How coins helped one town live thorough the Black Death
Gold Coins Submerged in Vinegar - Eyam's boundary stone
A visitor places a coin on Eyam's boundary stone.
It was called the Black Death. And it was far deadlier than coronavirus.
As governments around the world impose quarantines to prevent the spread of covid-19, it is worth remembering the extraordinary story of Eyam, England, the Derbyshire village that faced an outbreak of the bubonic plague in the 17th century.
A quarantine cordon was established with a one-mile radius marked by a ring of stones. For 14 months nobody went in or out of the village. Food was left at the boundary stone by nearby townspeople in exchange for gold coins submerged in vinegar , which villagers believed would disinfect them. The death-rate skyrocketed.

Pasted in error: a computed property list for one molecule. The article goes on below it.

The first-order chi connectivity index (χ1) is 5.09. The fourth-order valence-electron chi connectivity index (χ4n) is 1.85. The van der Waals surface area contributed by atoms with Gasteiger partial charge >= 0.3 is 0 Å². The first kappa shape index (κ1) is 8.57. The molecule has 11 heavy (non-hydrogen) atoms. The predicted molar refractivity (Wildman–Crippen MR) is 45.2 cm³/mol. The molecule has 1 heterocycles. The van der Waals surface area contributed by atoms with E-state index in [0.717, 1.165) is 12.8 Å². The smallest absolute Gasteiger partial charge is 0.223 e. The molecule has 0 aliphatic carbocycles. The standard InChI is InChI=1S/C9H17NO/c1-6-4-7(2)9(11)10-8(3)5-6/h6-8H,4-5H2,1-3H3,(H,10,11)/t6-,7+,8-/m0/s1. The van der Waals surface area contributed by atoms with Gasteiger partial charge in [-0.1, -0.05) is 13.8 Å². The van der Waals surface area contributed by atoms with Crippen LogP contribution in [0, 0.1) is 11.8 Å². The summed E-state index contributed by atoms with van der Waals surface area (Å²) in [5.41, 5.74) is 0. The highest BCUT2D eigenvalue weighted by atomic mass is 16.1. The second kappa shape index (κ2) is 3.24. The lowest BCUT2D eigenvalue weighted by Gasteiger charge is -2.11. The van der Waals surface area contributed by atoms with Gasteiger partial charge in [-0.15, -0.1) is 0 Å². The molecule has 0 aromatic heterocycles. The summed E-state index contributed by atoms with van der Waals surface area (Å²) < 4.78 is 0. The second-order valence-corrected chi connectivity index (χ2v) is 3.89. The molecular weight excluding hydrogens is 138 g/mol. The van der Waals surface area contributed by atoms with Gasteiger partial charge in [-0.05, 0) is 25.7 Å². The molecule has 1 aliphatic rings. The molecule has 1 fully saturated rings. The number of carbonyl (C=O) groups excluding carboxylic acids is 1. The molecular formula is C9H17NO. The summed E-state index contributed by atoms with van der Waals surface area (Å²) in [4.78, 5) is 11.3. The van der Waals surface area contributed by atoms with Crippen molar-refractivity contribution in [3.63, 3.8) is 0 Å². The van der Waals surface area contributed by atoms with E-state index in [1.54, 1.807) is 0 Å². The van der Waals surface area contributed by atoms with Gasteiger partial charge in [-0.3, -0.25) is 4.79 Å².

During its seclusion, Eyam suffered. Bodies piled up; families were instructed to bury their own dead on the outskirts of town.
In all, 260 of Eyam's estimated 800 residents perished during the quarantine, more than double the mortality rate of the Great Plague of London. But Mompesson and the villagers' self-sacrifice had worked. The plague never spread to nearby towns and, 14 months later, in November 1667, the quarantine was lifted.
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